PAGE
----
Intracranial compartment volumes in patients with enlarged ventricles assessed by magnetic resonance-based image processing

J Neurosurg. 1996 Jun;84(6):972-81. doi: 10.3171/jns.1996.84.6.0972.


Magnetic resonance image-based computerized segmentation was used to measure the volumes of the brain, gray and white matter components, and to identify regions with prolonged enhancement on T2-weighted imaging, such as periventricular or deep white matter hyperintensities. The authors also determined the volumes of the ventricles and subarachnoid space in control subjects and in patients with: 1) aqueductal stenosis (AS); 2) other causes of obstructive hydrocephalus (OH); 3) Alzheimer's disease (AD); and 4) normal-pressure hydrocephalus (NPH). In AS the volume of the brain was smaller, whereas that of ventricles and subarachnoid cerebrospinal fluid space was larger than that of controls. The decrease in brain volume was due primarily to white matter loss. Although in OH the ventricles were larger, the subarachnoid space was smaller than in controls, presumably due to encroachment by the brain, in which the volume remained unchanged. In AD, loss of both gray and white matter resulted in a smaller brain volume, whereas that of ventricles and subarachnoid space was larger than in controls. In NPH patients, only ventricular volume was greater, whereas all other compartments were similar to controls. The brain normally occupies 87% to 92% of the intracranial volume and consequently, as observed in our patients, relatively small decrements in brain size lead to large increments in ventricular and/or extraventricular volumes. The magnitude of such changes differed markedly among our patient groups, and whether such changes prove useful in clinical assessment and differentiation needs to be determined.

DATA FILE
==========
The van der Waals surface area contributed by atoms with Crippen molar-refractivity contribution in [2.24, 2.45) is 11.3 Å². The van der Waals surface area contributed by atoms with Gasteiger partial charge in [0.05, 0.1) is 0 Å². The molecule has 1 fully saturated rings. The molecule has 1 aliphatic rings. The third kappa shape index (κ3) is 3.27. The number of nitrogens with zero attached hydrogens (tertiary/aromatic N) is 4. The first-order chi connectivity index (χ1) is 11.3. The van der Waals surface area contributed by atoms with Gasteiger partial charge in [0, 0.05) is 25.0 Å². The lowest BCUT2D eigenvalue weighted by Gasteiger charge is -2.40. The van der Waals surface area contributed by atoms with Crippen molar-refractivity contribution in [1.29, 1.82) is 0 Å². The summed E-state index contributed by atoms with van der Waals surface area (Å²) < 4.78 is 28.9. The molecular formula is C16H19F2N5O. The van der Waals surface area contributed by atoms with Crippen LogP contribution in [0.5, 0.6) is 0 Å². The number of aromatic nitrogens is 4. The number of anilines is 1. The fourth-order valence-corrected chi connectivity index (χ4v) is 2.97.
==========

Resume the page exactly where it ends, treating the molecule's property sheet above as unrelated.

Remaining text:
Publication types

  • Research Support, Non-U.S. Gov't
  • Research Support, U.S. Gov't, P.H.S.

MeSH terms

  • Adult
  • Aged
  • Brain / pathology*
  • Cerebral Ventricles / pathology
  • Female
  • Humans
  • Hydrocephalus / pathology*
  • Image Processing, Computer-Assisted
  • Magnetic Resonance Imaging
  • Male
  • Middle Aged